Editor’s note: In an effort to help clarify the ongoing disagreement about the direction of the pro-life movement in Alaska, we asked Jim Minnery, of Alaska Family Action, and Pat Martin, of Alaska Right to Life, to explain why their organizations are at odds when it comes to advancing pro-life protections. The following was written by Jim Minnery. Click here to read Martin’s column.
For a moment in time, Alaskan physicians had to notify parents before performing an abortion on a minor. It was an incremental but important step we took in 2010 to protect parental rights and save unborn lives.
With more than 90,000 Alaskans supporting the effort, we became the first and only state to pass a parental involvement law through the initiative process. Ultimately, as expected, the Alaska Supreme Court, one of the most liberal in the country, threw out the will of the people and declared it unconstitutional.
During that brief time, however, when parents maintained their God-given right to oversee the health care of their minor children, there was a roughly 30% decrease in abortions on minors. It turns out that when parents and 15-year-olds talk through such a complicated and heart wrenching matters, young pre-born babies have a better shot at taking their first breath.
“…we do not endorse the all-or-nothing approach that Alaska Right to Life has engaged in for so long with so few results.”
Today, there are 10-year old Alaskans walking around in the warm August air. Maybe they just finished a shortened little league season or went dip-netting with their grandparents. They’re now preparing for third grade. These precious lives, each made in the image of Almighty God, were worth standing up for. They are living, breathing case studies of why Alaska Family Action has embraced an incrementalist approach to the most important civil rights issue of our time – protecting unborn lives from the horror of being aborted.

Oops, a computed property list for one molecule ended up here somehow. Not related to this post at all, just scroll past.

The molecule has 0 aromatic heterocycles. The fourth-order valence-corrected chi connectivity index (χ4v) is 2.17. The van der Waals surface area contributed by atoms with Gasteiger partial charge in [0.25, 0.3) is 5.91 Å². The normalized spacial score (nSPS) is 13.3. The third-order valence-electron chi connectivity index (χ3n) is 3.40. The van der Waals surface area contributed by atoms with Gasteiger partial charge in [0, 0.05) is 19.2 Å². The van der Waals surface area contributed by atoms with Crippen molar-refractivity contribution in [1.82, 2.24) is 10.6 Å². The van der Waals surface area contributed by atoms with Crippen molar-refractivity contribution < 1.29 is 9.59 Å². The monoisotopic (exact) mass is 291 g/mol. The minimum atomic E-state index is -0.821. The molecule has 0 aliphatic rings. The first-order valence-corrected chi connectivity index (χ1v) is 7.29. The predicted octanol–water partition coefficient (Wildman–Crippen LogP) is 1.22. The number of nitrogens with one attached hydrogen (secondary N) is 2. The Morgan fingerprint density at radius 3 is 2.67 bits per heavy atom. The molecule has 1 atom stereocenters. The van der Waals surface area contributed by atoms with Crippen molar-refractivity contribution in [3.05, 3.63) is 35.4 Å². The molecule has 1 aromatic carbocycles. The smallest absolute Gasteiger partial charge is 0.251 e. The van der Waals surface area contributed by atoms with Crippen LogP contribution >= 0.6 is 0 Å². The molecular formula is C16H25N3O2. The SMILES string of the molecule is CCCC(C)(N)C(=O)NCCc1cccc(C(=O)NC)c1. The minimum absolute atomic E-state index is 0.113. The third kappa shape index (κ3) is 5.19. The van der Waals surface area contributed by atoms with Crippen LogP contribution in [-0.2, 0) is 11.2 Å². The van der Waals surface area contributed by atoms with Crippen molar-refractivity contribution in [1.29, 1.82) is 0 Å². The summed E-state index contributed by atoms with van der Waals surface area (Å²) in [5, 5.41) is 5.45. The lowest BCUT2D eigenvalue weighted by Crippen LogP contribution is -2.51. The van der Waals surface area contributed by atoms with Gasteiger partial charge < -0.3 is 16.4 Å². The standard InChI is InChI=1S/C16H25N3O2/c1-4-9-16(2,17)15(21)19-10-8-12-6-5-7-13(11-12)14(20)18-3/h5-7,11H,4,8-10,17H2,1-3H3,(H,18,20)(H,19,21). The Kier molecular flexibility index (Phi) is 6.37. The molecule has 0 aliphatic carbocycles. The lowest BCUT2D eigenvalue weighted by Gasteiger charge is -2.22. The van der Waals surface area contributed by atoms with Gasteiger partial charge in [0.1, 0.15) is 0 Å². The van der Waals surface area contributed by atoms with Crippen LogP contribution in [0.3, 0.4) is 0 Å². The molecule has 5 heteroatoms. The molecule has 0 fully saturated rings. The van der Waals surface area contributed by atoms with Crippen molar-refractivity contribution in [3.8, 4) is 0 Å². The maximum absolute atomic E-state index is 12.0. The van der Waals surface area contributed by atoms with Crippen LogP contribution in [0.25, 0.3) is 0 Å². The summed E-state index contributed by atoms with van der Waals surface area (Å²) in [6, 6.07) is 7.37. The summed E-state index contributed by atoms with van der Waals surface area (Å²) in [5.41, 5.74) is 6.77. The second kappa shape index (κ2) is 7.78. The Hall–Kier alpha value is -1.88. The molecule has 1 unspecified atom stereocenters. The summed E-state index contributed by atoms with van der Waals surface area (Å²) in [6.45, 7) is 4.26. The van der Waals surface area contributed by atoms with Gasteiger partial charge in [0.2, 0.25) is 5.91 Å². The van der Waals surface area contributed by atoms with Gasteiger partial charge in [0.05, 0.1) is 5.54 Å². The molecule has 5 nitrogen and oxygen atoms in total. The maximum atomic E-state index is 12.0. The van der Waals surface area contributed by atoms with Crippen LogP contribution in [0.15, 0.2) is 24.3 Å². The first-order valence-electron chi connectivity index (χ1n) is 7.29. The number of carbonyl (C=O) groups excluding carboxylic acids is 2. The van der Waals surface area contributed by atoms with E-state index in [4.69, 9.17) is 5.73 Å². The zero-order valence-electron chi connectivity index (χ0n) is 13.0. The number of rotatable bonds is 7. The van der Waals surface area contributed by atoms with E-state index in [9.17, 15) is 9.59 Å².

The number one thing that separates Alaska Family Action (AFA) from Alaska Right to Life (AKRTL) on the issue of abortion is that we firmly believe every life is priceless and is worth saving. We are not in the public policy arena to bloviate, pontificate or simply to agitate. We are called, as Proverbs 24:11 implores, to “Rescue those being led away to death; hold back those staggering toward slaughter.”
While we absolutely and unapologetically support ending abortion legally and culturally, we do not endorse the all-or-nothing approach that Alaska Right to Life has engaged in for so long with so few results. There is a place for some of their efforts but impacting public policy is not one of them.
When it comes to actual policy, you have to promote the good as well as amend the bad.
Pat Martin, AKRTL’s current leader, has done his absolute best to alienate nearly every legislator in both chambers and on both sides of the political aisle. He has gone out of his way to castigate and disparage pro-life elected officials in a merciless fashion that has done more damage to our movement than any pro-choice legislator I have ever known. This year, he went so far as to say that Rep. David Eastman is the ONLY pro-life legislator in office. All the others are pro-choice. Think about that. I believe that statement is unhinged.
The call and cry for immediate abolition of abortion by AKRTL is certainly a necessary component of an overall strategy to move the ball toward the finish line. Life at Conception bills, although not politically achievable now in Alaska, are important reminders about how serious the issue is we are addressing.
A problem develops, however, when they are not just throwing Hail Marys but throwing punches at their teammates. Two current candidates up for election on Tuesday walking in lock step with Martin’s AKRTL are David Eastman and Christopher Kurka. AFA is opposing both and has endorsed their opponents, Jesse Sumner and Lynn Gattis, respectively.
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Eastman and Kurka have opposed incremental approaches to protect unborn Alaskans every chance they’ve had. In their view, if you can’t save every person in a sinking ship, you let it sink. And you attack those who are going in to load people on the life raft. Simply put, that is not a prudent strategy to advance the pro-life cause. Prudence, according to C.S. Lewis, “means practical common sense, taking the trouble to think out what you are doing and what is likely to come of it.”
When it comes to actual policy, you have to promote the good as well as amend the bad. The perfect good should not get in the way of the greatest good possible. Onward toward more victories.
The writer is president of Alaska Family Action.
The views expressed here are not necessarily those of the Alaska Watchman.